I enjoy observing how the help in stores engage with their customers. What you see and hear speaks volumes about the leaders they work for.
Want to know how people feel about their jobs and their bosses? It’s on their faces. Employees mirror the treatment they receive from their leaders. While this theme begs some additional reading in the emerging field of social neuroscience (Goleman et. al), it really comes down to common sense.
My Experience in the Big Box: Welcome to Zombieland!
Walk into some big box stores and spend a few minutes observing people. The cashiers don’t make eye contact with their customers and a smile is a rare sighting. The few available floor clerks seem to head the other way when a customer with a puzzled look on his face enters the area. You get the impression that some transformation has taken place, sucking the joy of life out of the employees.
Seriously, for people to be so socially cold, they truly must hate their work, their boss or whatever fate brought them there. Evidence wasn’t far away during a recent, rare visit, as I was able to observe someone in a suit (probably corporate) dressing down a small team of employees (in front of customers) for clearly not following some arcane procedure somewhere. The employees were staring at their shoes, while this creepy, arrogant little reject from leader school attempted to showcase his authority.
I couldn’t wait to get of out that store, and I wondered why it was that compelled me to walk through the doors in the first place. The bosses own responsibility for creating that hell-like, night of the living dead atmosphere.
A Little Honey, A Little Vinegar on Main Street
Once I recovered from the big box experience, I continued my holiday rounds on our community’s Main Street, where I experienced both the good and the bad from small business leadership.
I visited one of my wife’s favorite shops and shop owners, where I was greeted with a handshake and personally walked through the process of selecting items that I have no qualifications to select. I spent at least twice as much as I intended and left feeling great.
The treatment was fantastic, and it appeared to be the de facto standard for everyone who walked in the door. The employees dealt with customers in the same happy, respectful and helpful fashion as their boss, and the cash register was clearly ringing.
Now, I needed one more item, and this great shop owner sent me down the block to another Main street merchant, where once again, I was back in retail leadership hell.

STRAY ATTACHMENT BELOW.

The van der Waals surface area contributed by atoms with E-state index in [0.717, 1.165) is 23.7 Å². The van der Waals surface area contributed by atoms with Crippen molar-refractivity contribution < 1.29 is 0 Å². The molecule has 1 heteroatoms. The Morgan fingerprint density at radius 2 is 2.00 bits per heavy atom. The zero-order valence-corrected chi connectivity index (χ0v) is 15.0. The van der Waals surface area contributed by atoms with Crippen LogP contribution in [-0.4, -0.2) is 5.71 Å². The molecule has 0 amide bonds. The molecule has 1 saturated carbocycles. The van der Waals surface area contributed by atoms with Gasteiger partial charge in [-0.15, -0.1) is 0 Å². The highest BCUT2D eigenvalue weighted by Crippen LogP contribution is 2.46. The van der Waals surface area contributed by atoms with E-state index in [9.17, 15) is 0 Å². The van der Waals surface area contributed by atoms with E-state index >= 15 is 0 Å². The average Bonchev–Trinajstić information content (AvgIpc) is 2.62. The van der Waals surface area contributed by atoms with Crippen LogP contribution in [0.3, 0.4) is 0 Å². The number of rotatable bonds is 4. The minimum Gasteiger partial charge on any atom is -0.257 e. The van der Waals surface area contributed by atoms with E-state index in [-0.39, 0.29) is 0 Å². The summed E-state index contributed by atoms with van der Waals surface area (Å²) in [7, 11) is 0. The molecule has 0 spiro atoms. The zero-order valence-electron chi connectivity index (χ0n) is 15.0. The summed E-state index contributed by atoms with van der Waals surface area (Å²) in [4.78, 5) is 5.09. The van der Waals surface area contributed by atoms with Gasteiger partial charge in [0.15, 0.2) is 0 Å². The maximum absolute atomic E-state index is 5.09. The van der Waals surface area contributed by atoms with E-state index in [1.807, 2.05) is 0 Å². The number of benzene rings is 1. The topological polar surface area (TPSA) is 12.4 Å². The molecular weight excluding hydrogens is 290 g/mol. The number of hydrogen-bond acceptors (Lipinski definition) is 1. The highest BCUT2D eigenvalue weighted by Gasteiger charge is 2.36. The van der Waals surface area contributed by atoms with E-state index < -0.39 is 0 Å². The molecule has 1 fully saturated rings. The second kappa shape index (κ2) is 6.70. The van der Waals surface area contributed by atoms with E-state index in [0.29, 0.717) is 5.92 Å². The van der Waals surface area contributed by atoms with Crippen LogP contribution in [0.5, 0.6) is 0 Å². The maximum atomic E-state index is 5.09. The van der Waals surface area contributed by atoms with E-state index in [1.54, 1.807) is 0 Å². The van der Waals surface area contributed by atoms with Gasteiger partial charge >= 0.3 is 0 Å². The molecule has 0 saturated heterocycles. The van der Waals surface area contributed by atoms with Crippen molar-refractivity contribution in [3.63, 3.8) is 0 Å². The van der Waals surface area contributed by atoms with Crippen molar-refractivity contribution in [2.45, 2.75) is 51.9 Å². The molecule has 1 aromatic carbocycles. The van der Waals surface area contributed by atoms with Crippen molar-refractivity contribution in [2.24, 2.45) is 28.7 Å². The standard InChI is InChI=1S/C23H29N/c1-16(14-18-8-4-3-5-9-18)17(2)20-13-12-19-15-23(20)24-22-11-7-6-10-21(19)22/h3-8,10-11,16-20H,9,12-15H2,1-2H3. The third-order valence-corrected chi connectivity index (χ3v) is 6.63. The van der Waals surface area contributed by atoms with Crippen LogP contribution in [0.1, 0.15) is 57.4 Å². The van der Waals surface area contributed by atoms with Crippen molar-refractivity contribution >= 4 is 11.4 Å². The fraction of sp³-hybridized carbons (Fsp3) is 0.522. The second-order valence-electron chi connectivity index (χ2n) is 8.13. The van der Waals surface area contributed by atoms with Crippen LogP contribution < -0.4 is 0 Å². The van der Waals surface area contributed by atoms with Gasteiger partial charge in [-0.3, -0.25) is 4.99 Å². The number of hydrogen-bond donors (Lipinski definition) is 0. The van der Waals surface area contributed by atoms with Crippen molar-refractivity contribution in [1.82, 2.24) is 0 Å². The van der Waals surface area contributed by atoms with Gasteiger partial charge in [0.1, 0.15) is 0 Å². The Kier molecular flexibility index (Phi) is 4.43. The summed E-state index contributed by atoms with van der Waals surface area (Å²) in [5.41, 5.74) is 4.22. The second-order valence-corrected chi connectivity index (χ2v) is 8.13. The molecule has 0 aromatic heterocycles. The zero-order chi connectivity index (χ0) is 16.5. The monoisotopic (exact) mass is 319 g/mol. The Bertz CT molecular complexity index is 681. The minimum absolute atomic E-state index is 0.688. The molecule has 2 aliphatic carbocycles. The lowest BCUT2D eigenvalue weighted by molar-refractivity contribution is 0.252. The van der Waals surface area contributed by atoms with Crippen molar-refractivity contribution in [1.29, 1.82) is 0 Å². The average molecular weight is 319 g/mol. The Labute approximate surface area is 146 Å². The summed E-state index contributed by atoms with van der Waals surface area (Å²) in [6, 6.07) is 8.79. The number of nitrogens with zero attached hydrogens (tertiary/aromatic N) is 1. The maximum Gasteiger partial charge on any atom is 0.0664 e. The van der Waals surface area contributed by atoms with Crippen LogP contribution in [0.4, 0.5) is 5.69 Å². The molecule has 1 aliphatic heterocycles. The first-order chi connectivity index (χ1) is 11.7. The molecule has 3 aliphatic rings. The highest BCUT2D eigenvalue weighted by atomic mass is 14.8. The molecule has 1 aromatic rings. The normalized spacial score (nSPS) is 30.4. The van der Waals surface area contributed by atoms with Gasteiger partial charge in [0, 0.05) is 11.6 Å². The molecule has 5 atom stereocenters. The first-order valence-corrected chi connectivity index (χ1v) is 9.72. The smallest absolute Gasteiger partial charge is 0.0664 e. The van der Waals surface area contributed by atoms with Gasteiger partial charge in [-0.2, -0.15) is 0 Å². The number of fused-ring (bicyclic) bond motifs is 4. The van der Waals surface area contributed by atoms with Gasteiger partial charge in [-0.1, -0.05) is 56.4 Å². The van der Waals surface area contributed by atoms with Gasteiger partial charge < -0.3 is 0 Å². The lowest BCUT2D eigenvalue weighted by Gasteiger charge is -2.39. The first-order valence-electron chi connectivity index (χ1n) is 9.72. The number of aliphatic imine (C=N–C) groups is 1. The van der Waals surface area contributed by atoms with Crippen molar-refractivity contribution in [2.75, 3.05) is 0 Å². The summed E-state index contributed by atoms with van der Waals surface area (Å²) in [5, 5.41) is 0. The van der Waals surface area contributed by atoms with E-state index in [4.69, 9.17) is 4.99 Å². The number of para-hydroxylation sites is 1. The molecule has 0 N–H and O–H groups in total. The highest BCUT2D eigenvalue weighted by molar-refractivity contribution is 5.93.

I walked into the brightly colored store (good) and observed the owner and an employee huddled over something that must have been really important. I said “hello” and received two clearly annoyed stares followed by a curt and unsmiling greeting. Intrigued, I mentioned the shop owner that had sent me this way, and this time was met with silence. I milled around a little, found what I was looking for, and decided that the lack of interest on their part was mutual. I set the item down, went home and ordered it on-line. No smile, no interest, no sale.
As an aside, all of you sales and marketing pros, contemplate what just happened in this last incident. A customer with need and money (highly qualified), was sent to the store (a referral) by a store owner (high credibility, high probability of making a purchase) , and all of that hard work was flushed down the toilet of indifference. Repeat that a few times over every month and one might bet (hope) this store is no longer around next year. A qualified lead and a valued referral…all retail road kill due to indifference.
The Bottom-Line for Now:
The greatest selling technique ever, might just be direct eye contact and a smile. Leaders, send someone out to shop in your stores or visit your place of business and observe how employees are dealing with customers. The results might truly frighten you. And then do something about it!
And leaders, in what parallel universe do you come from where “not giving a crap” about your customers is a good plan? I don’t care if you’re the general manager of a Big Box or, the owner of a small retailer, know that one of the unarguable rules of the universe is that happy employees make happy customers.
Give your employees a reason to smile, and they’ll make you smile at the top and bottom lines.